The reign of Vsevelod was cotemporaneous with the conquest of Constantinople by the crusaders. The Latin or Roman church thus for a season extended its dominion over the Greek or Eastern church. The French and Venetians; robbed the rich churches of Constantine of their paintings, statuary, relics and all their treasures of art. The Greek emperor himself fled in disguise to Thrace.
The Roman pontiff, Innocent III., deeming this a favorable moment to supplant the Greek religion in Russia, sent letters to the Russian clergy, in which he said:
“The religion of Rome is becoming universally triumphant. The whole Grecian empire has recognized the spiritual power of the pope. Will you be the only people who refuse to enter into the fold of Christ, and to recognize the Roman church as the ark of salvation, out of which no one can be saved? I have sent to you a cardinal; a man noble, well-instructed, and legate of the successors of the Apostles. He has received full power to enlighten the minds of the Russians, and to rescue them from all their errors.”
This pastoral exhortation was entirely unavailing. The bishops and clergy of the Russian church still pertinaciously adhered to the faith of their fathers. The crusaders were ere long driven from the imperial city, and the Greek church again attained its supremacy in the East, a supremacy which it has maintained to the present day.
THE GRAND PRINCES OF VLADIMIR, AND THE INVASION
OF GENGHIS KHAN.
From 1212 to 1238.
Accession of Georges.—Famine.—Battle
of Lipetsk.—Defeat of
Georges.—His Surrender.—Constantin Seizes the Scepter.—Exploits of
Mstislaf.—Imbecility of Constantin.—Death of Constantin.—Georges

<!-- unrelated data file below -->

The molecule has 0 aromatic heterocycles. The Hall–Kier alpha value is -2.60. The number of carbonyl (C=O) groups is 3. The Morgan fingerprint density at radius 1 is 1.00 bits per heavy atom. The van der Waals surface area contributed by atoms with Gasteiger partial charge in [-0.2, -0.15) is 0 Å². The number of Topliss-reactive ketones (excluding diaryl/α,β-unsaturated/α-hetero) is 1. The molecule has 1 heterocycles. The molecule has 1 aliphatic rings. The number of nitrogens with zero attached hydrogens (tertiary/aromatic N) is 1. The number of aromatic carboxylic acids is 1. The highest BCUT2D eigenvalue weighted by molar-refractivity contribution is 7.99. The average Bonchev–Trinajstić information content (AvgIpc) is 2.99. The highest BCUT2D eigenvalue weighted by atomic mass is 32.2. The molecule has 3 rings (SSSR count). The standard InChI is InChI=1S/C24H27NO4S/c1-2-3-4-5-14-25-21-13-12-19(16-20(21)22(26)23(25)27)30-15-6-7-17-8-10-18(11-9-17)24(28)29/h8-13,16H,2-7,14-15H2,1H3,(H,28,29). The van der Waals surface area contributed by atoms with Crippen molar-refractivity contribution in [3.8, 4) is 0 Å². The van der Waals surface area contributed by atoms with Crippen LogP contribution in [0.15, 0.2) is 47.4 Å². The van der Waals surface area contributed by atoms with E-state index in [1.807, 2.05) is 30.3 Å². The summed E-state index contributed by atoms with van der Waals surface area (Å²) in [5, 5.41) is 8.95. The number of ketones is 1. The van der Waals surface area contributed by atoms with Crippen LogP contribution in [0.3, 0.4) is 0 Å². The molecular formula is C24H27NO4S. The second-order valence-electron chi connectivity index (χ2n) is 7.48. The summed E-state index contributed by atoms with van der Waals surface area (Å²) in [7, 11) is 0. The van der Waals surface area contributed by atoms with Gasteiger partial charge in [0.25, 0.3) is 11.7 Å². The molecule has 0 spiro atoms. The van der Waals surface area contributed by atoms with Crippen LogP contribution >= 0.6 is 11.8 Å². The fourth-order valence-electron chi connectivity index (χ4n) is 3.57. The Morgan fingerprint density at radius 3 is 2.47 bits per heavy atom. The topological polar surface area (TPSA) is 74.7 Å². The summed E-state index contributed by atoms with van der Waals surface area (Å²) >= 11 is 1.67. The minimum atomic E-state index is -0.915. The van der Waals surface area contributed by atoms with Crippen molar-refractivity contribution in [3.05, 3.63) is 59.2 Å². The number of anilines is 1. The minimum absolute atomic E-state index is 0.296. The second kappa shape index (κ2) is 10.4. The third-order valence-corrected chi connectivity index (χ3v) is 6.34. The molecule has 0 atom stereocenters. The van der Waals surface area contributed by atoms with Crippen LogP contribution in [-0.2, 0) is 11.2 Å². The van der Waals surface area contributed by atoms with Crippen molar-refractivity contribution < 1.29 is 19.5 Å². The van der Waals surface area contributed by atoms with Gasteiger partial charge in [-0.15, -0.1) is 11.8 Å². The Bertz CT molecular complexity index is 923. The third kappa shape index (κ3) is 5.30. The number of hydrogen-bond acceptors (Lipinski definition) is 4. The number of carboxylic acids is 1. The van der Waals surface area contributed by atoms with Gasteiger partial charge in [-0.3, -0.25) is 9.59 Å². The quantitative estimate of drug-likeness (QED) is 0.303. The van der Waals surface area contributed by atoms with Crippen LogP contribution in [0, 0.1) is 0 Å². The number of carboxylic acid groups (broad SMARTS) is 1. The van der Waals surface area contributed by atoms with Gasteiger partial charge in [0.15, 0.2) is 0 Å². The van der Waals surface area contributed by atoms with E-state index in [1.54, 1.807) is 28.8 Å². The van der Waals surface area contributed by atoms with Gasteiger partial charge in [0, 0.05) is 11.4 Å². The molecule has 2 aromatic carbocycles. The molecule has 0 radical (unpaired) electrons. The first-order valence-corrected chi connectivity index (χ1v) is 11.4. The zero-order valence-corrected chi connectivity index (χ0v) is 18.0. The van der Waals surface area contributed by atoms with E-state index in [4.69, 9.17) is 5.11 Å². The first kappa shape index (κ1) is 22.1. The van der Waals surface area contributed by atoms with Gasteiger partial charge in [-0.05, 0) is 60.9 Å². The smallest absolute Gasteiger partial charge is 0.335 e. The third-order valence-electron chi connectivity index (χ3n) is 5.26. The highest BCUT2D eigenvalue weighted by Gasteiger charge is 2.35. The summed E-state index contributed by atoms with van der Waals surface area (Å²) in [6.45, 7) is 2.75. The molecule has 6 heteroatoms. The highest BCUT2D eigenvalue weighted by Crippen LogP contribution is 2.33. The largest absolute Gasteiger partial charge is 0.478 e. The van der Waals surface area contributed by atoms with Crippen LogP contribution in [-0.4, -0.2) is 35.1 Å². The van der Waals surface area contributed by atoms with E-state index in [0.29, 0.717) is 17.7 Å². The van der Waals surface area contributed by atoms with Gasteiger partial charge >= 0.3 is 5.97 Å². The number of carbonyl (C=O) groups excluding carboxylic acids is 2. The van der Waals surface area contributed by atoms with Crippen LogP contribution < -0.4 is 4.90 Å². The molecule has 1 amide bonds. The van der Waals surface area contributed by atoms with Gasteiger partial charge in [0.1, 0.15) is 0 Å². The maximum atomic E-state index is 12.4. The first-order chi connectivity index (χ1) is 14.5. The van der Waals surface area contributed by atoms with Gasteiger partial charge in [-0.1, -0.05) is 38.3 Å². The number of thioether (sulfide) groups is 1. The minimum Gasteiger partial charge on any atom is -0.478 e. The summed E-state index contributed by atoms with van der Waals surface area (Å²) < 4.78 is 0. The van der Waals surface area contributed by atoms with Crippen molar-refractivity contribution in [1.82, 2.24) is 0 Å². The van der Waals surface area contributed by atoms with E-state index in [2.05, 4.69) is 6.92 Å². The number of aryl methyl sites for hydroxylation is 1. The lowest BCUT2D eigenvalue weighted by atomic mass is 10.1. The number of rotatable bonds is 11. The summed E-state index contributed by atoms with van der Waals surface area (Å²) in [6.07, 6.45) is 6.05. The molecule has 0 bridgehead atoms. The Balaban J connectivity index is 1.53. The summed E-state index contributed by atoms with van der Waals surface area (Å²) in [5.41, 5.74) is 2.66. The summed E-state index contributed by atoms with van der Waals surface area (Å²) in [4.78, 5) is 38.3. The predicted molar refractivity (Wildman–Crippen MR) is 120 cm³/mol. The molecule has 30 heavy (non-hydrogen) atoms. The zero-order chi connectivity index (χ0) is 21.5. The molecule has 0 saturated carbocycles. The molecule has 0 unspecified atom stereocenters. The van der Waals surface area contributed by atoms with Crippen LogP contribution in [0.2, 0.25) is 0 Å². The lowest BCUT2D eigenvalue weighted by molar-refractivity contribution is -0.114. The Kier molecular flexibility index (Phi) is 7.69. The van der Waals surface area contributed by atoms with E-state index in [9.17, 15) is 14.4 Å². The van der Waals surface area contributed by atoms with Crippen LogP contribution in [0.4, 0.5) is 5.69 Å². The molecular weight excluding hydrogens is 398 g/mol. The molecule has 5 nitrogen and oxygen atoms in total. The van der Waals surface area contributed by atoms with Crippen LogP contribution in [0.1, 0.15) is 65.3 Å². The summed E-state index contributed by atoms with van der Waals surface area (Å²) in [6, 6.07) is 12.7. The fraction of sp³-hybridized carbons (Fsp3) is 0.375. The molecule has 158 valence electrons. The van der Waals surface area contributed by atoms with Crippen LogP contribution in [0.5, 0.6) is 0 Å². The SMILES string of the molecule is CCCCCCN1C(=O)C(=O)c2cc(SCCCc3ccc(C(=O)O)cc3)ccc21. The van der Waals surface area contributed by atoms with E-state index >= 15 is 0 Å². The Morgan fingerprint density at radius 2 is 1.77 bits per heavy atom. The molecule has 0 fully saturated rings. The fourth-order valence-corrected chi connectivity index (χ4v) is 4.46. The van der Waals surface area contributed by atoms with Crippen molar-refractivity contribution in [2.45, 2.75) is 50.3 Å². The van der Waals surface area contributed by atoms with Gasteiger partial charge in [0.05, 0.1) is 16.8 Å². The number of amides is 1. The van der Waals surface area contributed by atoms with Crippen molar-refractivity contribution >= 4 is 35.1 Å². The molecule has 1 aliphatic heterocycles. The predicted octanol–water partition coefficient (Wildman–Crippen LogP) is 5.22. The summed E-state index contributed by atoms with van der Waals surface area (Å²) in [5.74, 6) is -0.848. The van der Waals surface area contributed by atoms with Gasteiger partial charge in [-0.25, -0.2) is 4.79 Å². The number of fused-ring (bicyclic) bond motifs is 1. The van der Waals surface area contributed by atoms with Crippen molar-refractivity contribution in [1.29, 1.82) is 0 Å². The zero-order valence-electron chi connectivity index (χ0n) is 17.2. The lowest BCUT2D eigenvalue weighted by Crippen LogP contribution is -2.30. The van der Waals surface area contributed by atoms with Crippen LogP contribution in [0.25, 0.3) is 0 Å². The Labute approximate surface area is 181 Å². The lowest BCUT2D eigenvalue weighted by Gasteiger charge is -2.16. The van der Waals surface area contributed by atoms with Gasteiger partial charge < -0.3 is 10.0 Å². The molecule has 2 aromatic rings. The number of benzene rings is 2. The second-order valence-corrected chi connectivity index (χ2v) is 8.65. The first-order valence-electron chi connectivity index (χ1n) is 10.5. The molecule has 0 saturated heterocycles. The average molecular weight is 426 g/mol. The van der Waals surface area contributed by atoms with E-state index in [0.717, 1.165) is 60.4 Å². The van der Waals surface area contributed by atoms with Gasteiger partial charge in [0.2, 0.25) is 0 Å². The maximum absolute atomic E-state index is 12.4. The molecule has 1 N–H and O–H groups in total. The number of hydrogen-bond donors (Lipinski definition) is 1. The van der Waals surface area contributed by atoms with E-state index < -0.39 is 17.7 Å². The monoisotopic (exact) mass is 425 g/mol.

III.—Invasion of Bulgaria.—Progress of the Monarchy.—Right of
Succession.—Commerce of the Dnieper.—Genghis Khan.—His Rise and
Conquests.—Invasion of Southern Russia.—Death of Genghis
Khan.—Succession of his Son Ougadai.—March of Bati.—Entrance into
Russia.—Utter Defeat of the Russians.
Moscow was the capital of a province then called Souzdal. North-west of this province there was another large principality called Vladimir, with a capital of the same name. North of these provinces there was an extensive territory named Yaroslavle. Immediately after the death of Vsevolod, a brother of the deceased monarch, named Georges, ascended the throne with the assent of all the nobles of Souzdal and Vladimir. At the same time his brother Constantin, prince of Yaroslavle, claimed the crown. Eager partizans rallied around the two aspirants. Constantin made the first move by burning the town of Kostroma and carrying off the inhabitants as captives. Georges replied by an equally sanguinary assault upon Rostof. Such, war has ever been. When princes quarrel, being unable to strike each other, they wreak their vengeance upon innocent and helpless villages, burning their houses, slaying sons and brothers, and either dragging widows and orphans into captivity or leaving them to perish of exposure and starvation.